This is the fifteenth part of a fiction serial, in 940 words.
According to Ted, it was now necessary for me to get out into the fields at first light, as the birds could do too much damage before my normal arrival after breakfast. He woke me up extra early, and sent me out with a flask of tea and some sandwiches while it was still dark. As there were no neighbours nearby, he was also unconcerned about the noise from the scarer, telling me to use it as early as I liked. I set the machine to a random programme, and retired under some trees to enjoy my tea and sandwiches.
Just after nine, I saw his big van drive along the track, heading for town. Once he was out of sight, I switched off the machine, and began to walk along the rows, loosening the pegs that held the netting in place. It was hard work, and I used a big screwdriver in the eyelets, twisting them around until they were no longer holding in the soil. The birds were congregating in the trees behind me, unsure what was going on, but emboldened by the lack of noise from the scarer. I knew that harvest was imminent. The fruit looked plump and ripe, even to my inexperienced eye, and I could smell the sweetness in the air too.
I had managed almost one full row before I heard his van return.
It had obviously occurred to me that I could not capture wild birds in sufficient quantity to transport them to my house for a proper experiment. For one thing, I had nowhere to store them on Ted’s property. I considered buying a large number of birds like parrots, or other types kept as pets, but that would leave a suspicious trail of purchases. My conclusion was that I would have to see the effect of Ted being scared by the birds actually at his farm, and not drug him and remove him to my workshops. So my first idea was simple enough.
As I was not allowed to return for lunch because of the imminent harvest, I knew that Ted would be bringing me something to eat and drink in the blackcurrant fields. So I secreted myself out of sight, and waited until the birds had discovered the loose netting and the absence of a patrolling human. It wasn’t too long before they did, scuttling under the billowing nets in large numbers, and squabbling among themselves as they gorged on the fruit. By the time that Ted appeared carrying a plastic lunchbox and flask, almost half the row was full of birds.
Ted didn’t notice at first, as he was looking around to see where I was. After a while, he stopped and shouted. “Boy! It’s lunch, boy! Where are you?”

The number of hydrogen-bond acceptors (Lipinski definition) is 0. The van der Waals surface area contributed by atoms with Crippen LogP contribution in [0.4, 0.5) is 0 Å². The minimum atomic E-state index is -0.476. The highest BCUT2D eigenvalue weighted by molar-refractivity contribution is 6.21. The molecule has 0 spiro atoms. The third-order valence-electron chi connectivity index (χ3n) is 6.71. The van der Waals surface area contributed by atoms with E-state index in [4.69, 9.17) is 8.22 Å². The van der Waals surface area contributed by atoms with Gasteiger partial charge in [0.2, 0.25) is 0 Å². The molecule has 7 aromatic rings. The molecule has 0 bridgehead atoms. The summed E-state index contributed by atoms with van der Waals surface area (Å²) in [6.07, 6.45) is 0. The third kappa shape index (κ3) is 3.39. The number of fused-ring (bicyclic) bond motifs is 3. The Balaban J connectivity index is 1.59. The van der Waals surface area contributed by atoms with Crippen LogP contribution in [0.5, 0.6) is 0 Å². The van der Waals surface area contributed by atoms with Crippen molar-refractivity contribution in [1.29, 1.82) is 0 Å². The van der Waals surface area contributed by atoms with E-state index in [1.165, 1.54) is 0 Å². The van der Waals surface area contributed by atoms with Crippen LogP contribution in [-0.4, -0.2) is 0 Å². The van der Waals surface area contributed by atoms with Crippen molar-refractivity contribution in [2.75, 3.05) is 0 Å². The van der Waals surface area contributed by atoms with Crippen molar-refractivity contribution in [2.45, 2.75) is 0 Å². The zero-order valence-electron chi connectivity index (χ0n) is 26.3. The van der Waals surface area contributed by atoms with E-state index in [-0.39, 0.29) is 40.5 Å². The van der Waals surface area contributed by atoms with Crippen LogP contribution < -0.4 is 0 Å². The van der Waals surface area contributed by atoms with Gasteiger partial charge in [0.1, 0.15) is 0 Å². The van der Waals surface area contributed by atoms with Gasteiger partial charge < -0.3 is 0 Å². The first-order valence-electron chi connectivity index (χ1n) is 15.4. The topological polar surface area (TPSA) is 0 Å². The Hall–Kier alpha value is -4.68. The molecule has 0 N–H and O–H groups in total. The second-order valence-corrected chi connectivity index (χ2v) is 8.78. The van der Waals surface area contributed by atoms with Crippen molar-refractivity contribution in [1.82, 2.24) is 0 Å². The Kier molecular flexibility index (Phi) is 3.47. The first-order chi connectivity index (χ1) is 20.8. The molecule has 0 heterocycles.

After all this time, he had still never asked my name.
Venturing into the second field, closer to where I was hiding, he noticed that some of the netting had come adrift. Setting the lunchbox and flask down on the ground, he grabbed some of the loose pegs and began to push them back into the ground, using the heel of his boot. As he worked his way along the row, he suddenly noticed the birds on the bushes some fifty yards ahead.
Without hesitation, he turned and began to run back in the direction of his house. A man of his age and physical condition does not run that well, especially over broken ground in a field. Even more so, when he kept stopping to look back to see if any birds were in the air close to him.
For me, this was very interesting of course. Would his heart give out with fright? Would he fall and injure himself, unable to get up again? I had to get up on my knees as he got further away, so I could see every moment of his escape. But he made it off the fields eventually, and I watched as he ran into the smaller of the two barns. I had expected him to remain there until I got back, so I was very surpised to see him making his way back to the bushes within a few minutes.
As he got closer again, I could see he was carrying something, stopping to fumble with it. It was a double-barrelled shotgun, and he was trying to load some shells into the open barrels as he was walking. Eventually, he had to stop to make sure the shells were seated properly, then I heard the metallic sound as he snapped the weapon closed. He started off again, making a bee-line for the bushes that were still covered in feeding birds. But as he raised the weapon without stopping, he dropped it.
The noise of the gunshot made me jump, and also caused some panic in the birds. I stood up, and could see Ted lying on the ground some one hundred yards away. I ran over quickly, yelling that I was sorry, but had fallen asleep. I thought a cover story might be necessary. But as it turned out, it wasn’t.
The effect of both barrels of a shotgun at close range is most interesting to observe. Falling with the barrels pointing upward, the jolt as it hit the ground must have caused the ancient firearm to discharge. Ted had a hole in his body just above the belt around his overalls. It was big enough to be able to put my fist into, had I chosen to do so. His sightless eyes stared up at the sky, as the noisy birds circled above. I was rather annoyed.
That wasn’t supposed to have happened.